Distressed situations are back in the U.K. retail sector in a big way.
Struggling retailers across the pond are showing just how bad their financial balance sheets are, either collapsing into administration before the holiday selling season is even over or hiring advisors for a last ditch effort to forestall what may be an inevitable collapse.
Rising costs and inflation’s impact on consumer spending have been key factors weighed on a number of retailers across the U.K.
U.K. labels that have struggled include lifestyle brand Joules, which earlier this month secured a rescue deal from company founder Tom Joules and Next Plc and Scottish budget fashion chain M&Co, currently in insolvency proceedings since Dec. 8. Since collapsing into administration, M&Co has laid off staff at its head office in Scotland, and more layoffs could be forthcoming. There is the possibility now that its estimated 175 stores in the U.K. might need to shutter. Administrators put the chain up for sale, but it appears that potential buyers are looking elsewhere and the auction deadline passed last week. In contrast, value fashion chain Matalan attracted four bidders, including one from former board chair John Hargreaves and another from the retailer’s senior lendors. A decision on the new owner isn’t expected until after the start of 2023, however.
British e-tailer Atterley collapses into administration
Atterley.com, operating as a marketplace for fashion designers, revelaed plans to appoint an administrator.
A report in Drapers, which first broke the news on Thursday, said Atterley has stopped taking new orders. It wasn’t immediately known whether there will be layoffs in connection with the bankruptcy.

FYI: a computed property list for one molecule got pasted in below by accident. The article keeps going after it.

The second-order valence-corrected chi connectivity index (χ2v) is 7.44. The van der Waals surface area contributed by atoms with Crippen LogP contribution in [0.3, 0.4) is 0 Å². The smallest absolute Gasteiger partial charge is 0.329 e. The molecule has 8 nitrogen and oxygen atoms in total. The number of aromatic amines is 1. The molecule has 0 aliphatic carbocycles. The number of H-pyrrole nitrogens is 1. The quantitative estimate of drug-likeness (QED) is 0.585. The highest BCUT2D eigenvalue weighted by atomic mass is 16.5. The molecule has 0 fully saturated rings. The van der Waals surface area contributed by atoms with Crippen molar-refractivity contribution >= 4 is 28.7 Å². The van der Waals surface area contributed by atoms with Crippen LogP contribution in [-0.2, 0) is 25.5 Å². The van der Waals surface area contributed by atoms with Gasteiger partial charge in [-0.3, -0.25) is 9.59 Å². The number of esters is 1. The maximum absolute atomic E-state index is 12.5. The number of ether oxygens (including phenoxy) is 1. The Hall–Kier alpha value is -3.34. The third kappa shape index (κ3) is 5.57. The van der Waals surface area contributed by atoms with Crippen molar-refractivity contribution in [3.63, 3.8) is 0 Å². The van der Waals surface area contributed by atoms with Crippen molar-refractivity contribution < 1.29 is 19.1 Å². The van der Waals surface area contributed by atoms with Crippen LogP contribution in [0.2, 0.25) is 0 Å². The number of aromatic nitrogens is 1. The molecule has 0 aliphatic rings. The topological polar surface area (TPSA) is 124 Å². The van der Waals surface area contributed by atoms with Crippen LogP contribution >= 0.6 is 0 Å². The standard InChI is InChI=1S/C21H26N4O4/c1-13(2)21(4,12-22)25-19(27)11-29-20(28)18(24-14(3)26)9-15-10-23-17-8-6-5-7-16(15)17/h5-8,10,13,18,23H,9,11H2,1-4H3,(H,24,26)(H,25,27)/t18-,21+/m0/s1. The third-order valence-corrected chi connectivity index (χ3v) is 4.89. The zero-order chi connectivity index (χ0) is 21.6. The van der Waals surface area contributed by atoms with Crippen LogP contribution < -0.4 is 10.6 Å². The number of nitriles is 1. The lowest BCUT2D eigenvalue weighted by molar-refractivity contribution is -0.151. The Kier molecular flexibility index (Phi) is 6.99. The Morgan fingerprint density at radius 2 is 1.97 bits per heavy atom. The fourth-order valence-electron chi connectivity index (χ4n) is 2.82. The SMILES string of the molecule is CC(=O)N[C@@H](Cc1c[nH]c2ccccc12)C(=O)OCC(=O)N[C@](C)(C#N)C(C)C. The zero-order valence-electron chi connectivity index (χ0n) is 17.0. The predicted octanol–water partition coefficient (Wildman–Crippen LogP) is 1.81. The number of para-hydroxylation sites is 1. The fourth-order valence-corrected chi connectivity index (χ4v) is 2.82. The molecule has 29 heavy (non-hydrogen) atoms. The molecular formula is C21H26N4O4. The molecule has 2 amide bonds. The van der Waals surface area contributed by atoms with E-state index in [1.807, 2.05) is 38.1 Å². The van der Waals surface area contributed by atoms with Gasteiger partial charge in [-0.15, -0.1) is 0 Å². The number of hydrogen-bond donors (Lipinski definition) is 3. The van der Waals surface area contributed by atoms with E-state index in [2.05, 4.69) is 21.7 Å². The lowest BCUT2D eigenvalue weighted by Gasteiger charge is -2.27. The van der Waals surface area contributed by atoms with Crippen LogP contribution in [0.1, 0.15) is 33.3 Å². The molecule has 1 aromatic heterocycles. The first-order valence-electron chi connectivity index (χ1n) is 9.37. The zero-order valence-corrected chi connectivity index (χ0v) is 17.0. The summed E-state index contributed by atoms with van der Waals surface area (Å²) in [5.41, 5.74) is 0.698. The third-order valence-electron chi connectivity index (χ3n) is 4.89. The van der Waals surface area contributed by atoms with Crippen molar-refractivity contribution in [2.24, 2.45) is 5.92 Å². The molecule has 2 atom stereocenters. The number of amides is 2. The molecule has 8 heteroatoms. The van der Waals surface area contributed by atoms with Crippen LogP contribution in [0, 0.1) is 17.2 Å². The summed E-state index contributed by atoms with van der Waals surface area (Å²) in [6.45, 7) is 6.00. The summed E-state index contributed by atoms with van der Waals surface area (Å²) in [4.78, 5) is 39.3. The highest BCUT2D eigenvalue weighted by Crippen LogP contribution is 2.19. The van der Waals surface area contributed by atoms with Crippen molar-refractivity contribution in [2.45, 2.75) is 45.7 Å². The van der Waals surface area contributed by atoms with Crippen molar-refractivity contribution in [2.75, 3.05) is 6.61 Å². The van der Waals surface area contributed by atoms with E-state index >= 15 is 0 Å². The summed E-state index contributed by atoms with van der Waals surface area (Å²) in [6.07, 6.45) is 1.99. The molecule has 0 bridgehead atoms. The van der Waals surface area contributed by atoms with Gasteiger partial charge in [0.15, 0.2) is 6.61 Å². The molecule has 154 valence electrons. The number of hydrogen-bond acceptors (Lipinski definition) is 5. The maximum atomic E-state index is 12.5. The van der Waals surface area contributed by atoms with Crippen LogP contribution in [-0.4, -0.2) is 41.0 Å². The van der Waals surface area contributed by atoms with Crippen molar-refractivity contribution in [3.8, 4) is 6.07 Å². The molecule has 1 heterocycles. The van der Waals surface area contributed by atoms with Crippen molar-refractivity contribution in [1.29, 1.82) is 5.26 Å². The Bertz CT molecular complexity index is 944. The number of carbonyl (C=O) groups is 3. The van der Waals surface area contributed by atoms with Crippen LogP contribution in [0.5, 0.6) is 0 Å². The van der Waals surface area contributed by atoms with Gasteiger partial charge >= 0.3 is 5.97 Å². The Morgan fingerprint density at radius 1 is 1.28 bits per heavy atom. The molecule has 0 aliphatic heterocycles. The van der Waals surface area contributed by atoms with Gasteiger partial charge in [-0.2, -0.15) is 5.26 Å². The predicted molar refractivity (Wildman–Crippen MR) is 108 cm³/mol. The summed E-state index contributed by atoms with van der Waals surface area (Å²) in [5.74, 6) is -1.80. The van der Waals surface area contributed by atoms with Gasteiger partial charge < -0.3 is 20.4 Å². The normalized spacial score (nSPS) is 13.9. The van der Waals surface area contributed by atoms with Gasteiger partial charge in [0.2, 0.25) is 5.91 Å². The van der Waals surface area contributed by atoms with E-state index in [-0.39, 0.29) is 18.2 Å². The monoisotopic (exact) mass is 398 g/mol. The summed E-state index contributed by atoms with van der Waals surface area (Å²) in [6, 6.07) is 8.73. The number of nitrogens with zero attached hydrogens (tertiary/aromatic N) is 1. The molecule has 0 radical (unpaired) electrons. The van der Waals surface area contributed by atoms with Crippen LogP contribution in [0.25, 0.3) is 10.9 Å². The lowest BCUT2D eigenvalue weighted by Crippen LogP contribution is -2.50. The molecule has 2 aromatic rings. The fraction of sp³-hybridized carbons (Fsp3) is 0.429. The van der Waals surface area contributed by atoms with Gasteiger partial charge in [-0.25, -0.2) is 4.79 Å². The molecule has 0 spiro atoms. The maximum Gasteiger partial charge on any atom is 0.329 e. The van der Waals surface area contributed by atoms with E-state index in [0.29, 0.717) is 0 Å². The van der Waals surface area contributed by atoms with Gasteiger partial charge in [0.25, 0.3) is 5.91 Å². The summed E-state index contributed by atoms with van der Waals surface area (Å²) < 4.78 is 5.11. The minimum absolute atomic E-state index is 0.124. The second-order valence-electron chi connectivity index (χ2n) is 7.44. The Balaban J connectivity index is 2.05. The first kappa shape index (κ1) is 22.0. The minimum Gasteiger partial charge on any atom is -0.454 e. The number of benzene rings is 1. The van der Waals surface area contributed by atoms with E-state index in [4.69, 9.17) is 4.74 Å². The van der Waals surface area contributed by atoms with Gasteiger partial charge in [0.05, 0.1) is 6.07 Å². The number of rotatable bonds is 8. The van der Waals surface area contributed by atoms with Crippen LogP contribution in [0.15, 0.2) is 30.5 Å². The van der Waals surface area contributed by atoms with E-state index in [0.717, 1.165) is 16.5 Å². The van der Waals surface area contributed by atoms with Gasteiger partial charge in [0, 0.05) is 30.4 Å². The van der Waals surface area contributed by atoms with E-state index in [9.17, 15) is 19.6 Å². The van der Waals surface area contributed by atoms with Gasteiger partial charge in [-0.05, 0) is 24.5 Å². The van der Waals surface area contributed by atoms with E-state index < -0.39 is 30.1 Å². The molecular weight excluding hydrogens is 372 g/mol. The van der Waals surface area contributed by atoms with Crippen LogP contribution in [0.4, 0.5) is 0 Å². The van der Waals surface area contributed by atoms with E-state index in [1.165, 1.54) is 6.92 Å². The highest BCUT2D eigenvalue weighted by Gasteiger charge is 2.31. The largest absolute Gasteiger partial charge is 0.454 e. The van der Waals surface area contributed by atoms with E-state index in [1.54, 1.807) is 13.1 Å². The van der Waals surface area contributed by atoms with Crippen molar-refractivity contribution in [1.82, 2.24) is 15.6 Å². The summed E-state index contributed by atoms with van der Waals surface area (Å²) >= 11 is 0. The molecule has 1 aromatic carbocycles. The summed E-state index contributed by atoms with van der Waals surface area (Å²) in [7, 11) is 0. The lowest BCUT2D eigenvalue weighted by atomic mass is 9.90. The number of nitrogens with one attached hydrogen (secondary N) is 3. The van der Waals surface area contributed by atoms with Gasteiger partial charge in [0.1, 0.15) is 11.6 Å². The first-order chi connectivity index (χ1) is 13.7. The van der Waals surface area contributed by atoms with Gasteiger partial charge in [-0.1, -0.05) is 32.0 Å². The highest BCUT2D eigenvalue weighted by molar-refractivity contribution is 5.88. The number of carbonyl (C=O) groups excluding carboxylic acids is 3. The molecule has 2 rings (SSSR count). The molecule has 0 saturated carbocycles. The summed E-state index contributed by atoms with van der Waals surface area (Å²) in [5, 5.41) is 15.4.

The collapse represents the second tour of bankruptcy for the women’s fashion e-tailer. The company’s former parent Maison Seven Ltd. was placed into administration in January 2016. Formerly known as Atterley Road, the company was founded by Edward David and Katie Starmer-Smith in 2011, and launched the following year. The first bankruptcy was reportedly due to the inability of its management team at Maison Seven to raise new funding to support operations.
The e-tail platform was relaunched after the Welch Group acquired the assets out of bankruptcy. Welch Group chairman and majority owner Mike Welch reportedly was eyeing new funding in 2018 to expand international operations.
According to Crunchbase, Atterley closed on a raise of 539,000 pounds ($719,511 at average exchange for the year 2018) through crowdfunding, and listed U.K. venture capital firm Crowdcube as the sole investor.
High street retailer Wilco has a new CEO
British homeware and household goods chain Wilco has named Mark Jackson, a restructuring expert, as its CEO designate.
Formerly the CEO at Bensons for Beds, Jackson takes over from Jerome Saint-Marc, effectively immediately.
The retailer warned earlier this year that there was a risk that it could run out of cash by yearend if sales continue to slow. The company posted a loss of 36.8 million pounds for the fiscal year ended Jan. 29, 2022.
The 400-store chain has since brought in advisors to help it shore up its finances. It is in talks with lenders for a 30 million pound ($36.1 million) emergency loan to get through the holiday selling season.